COLUMBIA, Mo. - Two Columbia high school assistant principals sued the district and the head of secondary education for alleged mistreatment and retaliation.
Rachel Henderson and Andrew McCarthy, a recently married couple who worked together for several years, filed separate lawsuits against Columbia Public Schools and Dr. Kevin Brown, vice superintendent of secondary schools. The discrimination lawsuits claim Brown punished the two after Henderson complained about Brown's behavior in passing McCarthy up for a promotion and sending him to a different high school.
The lawsuit asks the Boone County court to award damages in favor of the couple. Andy Hirth, the couple's attorney in their cases, said the two want to clear their names.
"There's a real perception that they must have done something wrong," Hirth told ABC 17 News. "They feel like their reputations have been damaged because of this. They feel like there's this cloud hanging over them that they've been accused of something when, in fact, they haven't been accused of anything."
McCarthy was one of Battle High School's first assistant principals when the school opened in 2013. Henderson joined the staff the next school year, also as an assistant principal. Neither one oversaw the other in terms of job responsibilities, Hirth said. The two began dating in 2014 and married in June. The couple had cleared with several administrators that there were no policies against co-workers dating, the lawsuit said.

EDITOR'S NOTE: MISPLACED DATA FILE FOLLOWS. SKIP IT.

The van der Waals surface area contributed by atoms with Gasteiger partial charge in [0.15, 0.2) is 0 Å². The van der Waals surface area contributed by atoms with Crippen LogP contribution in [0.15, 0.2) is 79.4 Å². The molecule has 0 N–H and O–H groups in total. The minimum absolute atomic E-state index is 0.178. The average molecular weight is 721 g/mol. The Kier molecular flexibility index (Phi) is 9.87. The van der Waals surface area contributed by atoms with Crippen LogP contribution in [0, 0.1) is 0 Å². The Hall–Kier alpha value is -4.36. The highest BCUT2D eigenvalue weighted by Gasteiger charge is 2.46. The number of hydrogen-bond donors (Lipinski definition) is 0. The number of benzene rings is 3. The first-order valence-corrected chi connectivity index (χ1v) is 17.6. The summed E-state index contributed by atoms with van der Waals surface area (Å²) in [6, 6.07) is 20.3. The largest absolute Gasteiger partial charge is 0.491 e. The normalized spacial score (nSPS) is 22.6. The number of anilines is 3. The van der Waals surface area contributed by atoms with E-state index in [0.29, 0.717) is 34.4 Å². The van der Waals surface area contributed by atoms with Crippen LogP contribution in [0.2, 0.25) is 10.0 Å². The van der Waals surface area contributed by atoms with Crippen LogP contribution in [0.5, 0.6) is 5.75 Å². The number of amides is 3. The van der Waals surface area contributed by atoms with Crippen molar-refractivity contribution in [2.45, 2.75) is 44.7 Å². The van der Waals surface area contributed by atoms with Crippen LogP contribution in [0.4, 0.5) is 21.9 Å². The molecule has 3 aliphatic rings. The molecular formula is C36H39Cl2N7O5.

Brown started as assistant superintendent in June 2016. Since then, the lawsuit claims, Henderson has made three complaints to the district about comments Brown has made at Battle High School about female teachers. According to the lawsuit, Brown "ogled and made approving sounds toward a young female teacher walking down the hall in front of them." In another instance, Brown said "another teacher's butt was too big to be wearing leggings."
The lawsuit also claims Brown told Henderson that white parents shouldn't adopt black children.
"This was particularly offensive to Rachel Henderson, because she has a son who is adopted, who is African-American," Hirth said.
In May, Brown brought up the complaints made against him during a meeting with vice principals, the lawsuit claims, including Henderson. He hinted that he would "come out on top" of those complaints, and said those that filed the complaints would regret doing so.
Hirth told ABC 17 News that McCarthy, in turn, suffered due to his wife's complaints. He applied to be the new principal of Hickman High School in 2017, but was not afforded an interview or even a response indicating that the district was not considering him. McCarthy had more administrative experience at CPS than the other finalists, Hirth said, and even Superintendent Peter Stiepleman apologized to McCarthy for the way the search for a principal was handled.
In June, Brown told McCarthy he was moving him from Battle to Hickman High School in an attempt to split up married couples who were working at the same school. Hirth said, so far, the district has not separated any of the other four married couples who work together.